The Barrie Examiner

In early June, I wrote about electoral reform and how important of an issue it was.

I asked residents for their opinion and received hundreds of mailed back responses to a survey I sent out.

When asked if they favoured changing Canada’s electoral system, 70% of Barrie-Innisfil residents answered either “No, current system” (42%) or “Maybe, minor changes only” (28%).

Of the 30% who wanted to overhaul the system the overwhelming majority (86%) preferred a system of proportional representation.

This does not surprise me. It is clear to me those who want a new system strongly believe in the concept of proportionality whereby 39% of the votes equals 39% of the seats.

It is also clear Minister of Democratic Institutions Maryam Monsef does not see it that way.

When testifying before the Electoral Reform Committee she was repeatedly asked for a simple answer on whether she believed in the principle of proportionality. She would not answer yes or no, only to offer “I think it’s (the principle) an important one to discuss.”

There is only one party who holds more seats in the House of Commons than their percentage of votes warranted and that is the Liberal party.

In fact, if the last election had been held under a pure proportional model the Liberals would have 50 less seats and a minority government.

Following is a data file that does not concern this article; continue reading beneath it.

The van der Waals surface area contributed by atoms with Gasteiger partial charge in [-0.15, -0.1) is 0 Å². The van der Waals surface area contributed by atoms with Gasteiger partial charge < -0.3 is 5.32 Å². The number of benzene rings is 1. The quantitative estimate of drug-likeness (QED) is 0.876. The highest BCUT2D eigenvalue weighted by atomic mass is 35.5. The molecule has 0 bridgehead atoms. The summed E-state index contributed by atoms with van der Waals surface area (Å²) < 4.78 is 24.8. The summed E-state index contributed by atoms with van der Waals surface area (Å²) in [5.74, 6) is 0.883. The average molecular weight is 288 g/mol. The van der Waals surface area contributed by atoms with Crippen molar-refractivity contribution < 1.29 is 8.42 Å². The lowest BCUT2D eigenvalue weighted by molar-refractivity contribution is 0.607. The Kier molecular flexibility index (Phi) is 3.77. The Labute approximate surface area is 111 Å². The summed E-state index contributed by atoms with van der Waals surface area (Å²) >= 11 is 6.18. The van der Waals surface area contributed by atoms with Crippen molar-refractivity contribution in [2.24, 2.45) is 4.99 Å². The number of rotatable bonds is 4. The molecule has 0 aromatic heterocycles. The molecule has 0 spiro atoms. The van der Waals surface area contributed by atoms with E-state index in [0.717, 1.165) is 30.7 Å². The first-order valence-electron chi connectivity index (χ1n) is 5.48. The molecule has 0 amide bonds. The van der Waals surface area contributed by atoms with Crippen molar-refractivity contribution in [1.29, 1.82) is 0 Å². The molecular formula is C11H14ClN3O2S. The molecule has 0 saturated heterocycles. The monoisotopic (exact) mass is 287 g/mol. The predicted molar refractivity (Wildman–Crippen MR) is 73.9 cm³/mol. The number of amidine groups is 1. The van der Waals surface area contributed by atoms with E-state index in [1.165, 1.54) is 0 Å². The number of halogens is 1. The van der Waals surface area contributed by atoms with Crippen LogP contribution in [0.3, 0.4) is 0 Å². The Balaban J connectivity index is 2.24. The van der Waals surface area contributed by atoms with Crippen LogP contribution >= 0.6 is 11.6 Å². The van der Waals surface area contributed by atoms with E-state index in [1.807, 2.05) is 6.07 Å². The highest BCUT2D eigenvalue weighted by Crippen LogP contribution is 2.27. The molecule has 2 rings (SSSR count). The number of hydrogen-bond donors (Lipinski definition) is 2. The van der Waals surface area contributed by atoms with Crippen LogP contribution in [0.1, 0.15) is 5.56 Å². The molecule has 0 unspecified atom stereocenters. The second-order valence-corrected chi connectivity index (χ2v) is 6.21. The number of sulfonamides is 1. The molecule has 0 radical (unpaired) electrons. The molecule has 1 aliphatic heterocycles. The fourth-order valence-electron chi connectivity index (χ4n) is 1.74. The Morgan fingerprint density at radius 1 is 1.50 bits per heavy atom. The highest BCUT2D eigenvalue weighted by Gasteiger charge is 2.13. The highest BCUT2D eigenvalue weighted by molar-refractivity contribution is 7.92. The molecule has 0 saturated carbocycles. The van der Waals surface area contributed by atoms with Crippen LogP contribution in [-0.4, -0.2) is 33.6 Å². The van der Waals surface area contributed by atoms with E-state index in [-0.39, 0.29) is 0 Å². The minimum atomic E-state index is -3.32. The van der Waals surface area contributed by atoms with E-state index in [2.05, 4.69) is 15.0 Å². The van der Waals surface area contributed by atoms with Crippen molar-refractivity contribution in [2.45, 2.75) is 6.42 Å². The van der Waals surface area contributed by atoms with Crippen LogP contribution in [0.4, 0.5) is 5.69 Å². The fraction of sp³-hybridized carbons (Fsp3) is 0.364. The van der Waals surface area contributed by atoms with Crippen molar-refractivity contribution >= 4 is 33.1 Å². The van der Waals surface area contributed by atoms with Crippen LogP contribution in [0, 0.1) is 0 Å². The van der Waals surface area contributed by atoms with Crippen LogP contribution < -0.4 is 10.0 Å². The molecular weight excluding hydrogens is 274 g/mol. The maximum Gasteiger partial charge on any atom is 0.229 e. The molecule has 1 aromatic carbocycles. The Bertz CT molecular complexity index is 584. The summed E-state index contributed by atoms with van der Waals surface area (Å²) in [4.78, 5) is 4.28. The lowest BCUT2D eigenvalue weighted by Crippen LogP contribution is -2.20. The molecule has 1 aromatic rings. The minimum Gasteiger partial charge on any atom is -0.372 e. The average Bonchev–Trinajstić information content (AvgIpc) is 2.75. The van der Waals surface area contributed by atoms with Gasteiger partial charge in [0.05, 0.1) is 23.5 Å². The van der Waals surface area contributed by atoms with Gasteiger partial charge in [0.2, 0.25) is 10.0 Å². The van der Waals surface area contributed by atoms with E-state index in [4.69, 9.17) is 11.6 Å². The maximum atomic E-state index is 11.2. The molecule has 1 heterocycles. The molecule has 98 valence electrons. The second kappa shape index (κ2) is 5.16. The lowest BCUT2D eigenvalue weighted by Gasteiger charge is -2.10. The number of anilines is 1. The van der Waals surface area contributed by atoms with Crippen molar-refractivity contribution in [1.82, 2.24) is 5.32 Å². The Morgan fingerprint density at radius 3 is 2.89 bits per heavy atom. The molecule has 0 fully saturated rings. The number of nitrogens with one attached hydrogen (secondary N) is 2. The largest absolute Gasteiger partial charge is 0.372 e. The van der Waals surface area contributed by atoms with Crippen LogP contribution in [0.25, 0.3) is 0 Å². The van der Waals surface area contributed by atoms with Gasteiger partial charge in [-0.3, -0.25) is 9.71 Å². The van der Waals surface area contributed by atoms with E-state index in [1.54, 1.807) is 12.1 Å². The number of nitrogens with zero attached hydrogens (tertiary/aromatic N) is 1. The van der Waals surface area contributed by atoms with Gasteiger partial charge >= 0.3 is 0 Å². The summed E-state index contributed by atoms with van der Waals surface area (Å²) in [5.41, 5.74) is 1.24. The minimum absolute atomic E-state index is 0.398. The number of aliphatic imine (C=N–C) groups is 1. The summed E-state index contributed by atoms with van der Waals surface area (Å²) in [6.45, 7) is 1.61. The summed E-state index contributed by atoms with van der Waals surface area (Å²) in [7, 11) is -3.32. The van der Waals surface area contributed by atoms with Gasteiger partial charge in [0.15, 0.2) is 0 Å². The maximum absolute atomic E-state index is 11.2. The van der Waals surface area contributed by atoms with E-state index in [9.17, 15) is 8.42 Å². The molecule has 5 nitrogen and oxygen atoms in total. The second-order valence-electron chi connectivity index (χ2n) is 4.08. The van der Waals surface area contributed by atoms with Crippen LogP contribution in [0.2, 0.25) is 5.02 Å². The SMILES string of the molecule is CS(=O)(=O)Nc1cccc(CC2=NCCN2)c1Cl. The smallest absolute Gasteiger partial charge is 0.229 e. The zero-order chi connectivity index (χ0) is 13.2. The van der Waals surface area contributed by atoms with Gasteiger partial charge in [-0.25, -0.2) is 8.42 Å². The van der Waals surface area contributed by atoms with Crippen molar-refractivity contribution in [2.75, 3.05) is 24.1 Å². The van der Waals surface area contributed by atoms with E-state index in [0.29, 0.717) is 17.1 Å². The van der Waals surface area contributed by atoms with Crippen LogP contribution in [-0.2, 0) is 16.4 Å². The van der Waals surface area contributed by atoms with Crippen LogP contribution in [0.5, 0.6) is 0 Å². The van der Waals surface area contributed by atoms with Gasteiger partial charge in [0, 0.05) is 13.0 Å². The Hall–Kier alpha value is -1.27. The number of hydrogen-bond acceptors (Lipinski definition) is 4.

However, if the last election were held under a ranked/preferential ballot, the system the prime minister covets, the Liberals’ 39% share of the popular vote would have translated into winning a whopping 66% of the seats in the House of Commons, further exasperating the ‘false majority’ narrative.

I want to be clear, I am not advocating for any particular system, nor am I calling for a change to the one we have. Currently, there are 193 different electoral systems in the world and this is a complex issue with wide reaching consequences.

The Liberals have consistently crafted the storyline that our system must be changed and have hoodwinked proponents of change to believe this means proportional representation.

Justin Trudeau and the Liberals have already made up their minds on what type of system they will approve and it isn’t proportional representation. No amount of pretend “consultation” is going to change that and the exercise itself is a classic bait and switch.

They are selling Canadians on a crisis within our democracy that largely does not exist. Those who are buying it are directed to focus on the necessity to change the way we vote, at any cost, for the sake of change itself.

Make no mistake; the Liberals will not erode their advantage in parliament. On the contrary, their intention is to adopt a system benefitting them the most.

Regardless of the Liberals’ game plan, 93% of Barrie-Innisfil respondents to my survey agree Canadians must have the final say in a referendum before we change the way we elect MPs. Our system belongs to the people of Canada.

No political party, no government and no individual should be able to change our voting system without the approval of Canadians first.